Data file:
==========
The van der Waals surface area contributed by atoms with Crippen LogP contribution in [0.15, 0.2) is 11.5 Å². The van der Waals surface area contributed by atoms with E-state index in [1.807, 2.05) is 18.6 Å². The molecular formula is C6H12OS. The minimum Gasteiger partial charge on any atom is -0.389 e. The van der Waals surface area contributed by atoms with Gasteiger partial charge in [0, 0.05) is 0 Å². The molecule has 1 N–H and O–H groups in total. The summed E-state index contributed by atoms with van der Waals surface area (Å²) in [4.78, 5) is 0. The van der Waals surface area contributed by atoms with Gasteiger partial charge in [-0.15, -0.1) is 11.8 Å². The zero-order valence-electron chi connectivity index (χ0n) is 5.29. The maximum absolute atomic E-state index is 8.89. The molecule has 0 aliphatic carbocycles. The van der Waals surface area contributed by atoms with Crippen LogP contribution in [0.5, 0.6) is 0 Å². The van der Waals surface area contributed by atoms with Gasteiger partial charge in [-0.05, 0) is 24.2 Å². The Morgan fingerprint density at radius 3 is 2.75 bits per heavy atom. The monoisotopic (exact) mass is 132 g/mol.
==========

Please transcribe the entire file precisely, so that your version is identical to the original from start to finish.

The van der Waals surface area contributed by atoms with Crippen LogP contribution in [0.15, 0.2) is 11.5 Å². The van der Waals surface area contributed by atoms with E-state index in [1.807, 2.05) is 18.6 Å². The molecular formula is C6H12OS. The minimum Gasteiger partial charge on any atom is -0.389 e. The van der Waals surface area contributed by atoms with Gasteiger partial charge in [0, 0.05) is 0 Å². The molecule has 1 N–H and O–H groups in total. The summed E-state index contributed by atoms with van der Waals surface area (Å²) in [4.78, 5) is 0. The van der Waals surface area contributed by atoms with Gasteiger partial charge in [-0.15, -0.1) is 11.8 Å². The zero-order valence-electron chi connectivity index (χ0n) is 5.29. The maximum absolute atomic E-state index is 8.89. The molecule has 0 aliphatic carbocycles. The van der Waals surface area contributed by atoms with Crippen LogP contribution in [0.5, 0.6) is 0 Å². The van der Waals surface area contributed by atoms with Gasteiger partial charge in [-0.05, 0) is 24.2 Å². The Morgan fingerprint density at radius 3 is 2.75 bits per heavy atom. The monoisotopic (exact) mass is 132 g/mol.